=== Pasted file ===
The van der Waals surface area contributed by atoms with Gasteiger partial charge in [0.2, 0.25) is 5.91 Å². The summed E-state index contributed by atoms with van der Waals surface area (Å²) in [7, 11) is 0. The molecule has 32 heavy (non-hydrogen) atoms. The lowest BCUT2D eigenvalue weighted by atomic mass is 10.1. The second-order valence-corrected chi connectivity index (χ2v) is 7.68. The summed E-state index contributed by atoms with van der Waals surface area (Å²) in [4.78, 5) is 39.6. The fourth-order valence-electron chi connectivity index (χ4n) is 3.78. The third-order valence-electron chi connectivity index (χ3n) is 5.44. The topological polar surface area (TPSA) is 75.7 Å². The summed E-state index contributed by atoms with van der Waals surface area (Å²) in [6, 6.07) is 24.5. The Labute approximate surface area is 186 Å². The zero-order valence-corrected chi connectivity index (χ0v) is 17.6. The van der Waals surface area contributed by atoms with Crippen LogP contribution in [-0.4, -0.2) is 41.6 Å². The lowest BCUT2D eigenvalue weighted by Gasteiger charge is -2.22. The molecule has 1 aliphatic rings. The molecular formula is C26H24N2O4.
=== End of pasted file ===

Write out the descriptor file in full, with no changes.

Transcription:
The van der Waals surface area contributed by atoms with Gasteiger partial charge in [0.2, 0.25) is 5.91 Å². The summed E-state index contributed by atoms with van der Waals surface area (Å²) in [7, 11) is 0. The molecule has 32 heavy (non-hydrogen) atoms. The lowest BCUT2D eigenvalue weighted by atomic mass is 10.1. The second-order valence-corrected chi connectivity index (χ2v) is 7.68. The summed E-state index contributed by atoms with van der Waals surface area (Å²) in [4.78, 5) is 39.6. The fourth-order valence-electron chi connectivity index (χ4n) is 3.78. The third-order valence-electron chi connectivity index (χ3n) is 5.44. The topological polar surface area (TPSA) is 75.7 Å². The summed E-state index contributed by atoms with van der Waals surface area (Å²) in [6, 6.07) is 24.5. The Labute approximate surface area is 186 Å². The zero-order valence-corrected chi connectivity index (χ0v) is 17.6. The van der Waals surface area contributed by atoms with Crippen LogP contribution in [-0.4, -0.2) is 41.6 Å². The lowest BCUT2D eigenvalue weighted by Gasteiger charge is -2.22. The molecule has 1 aliphatic rings. The molecular formula is C26H24N2O4.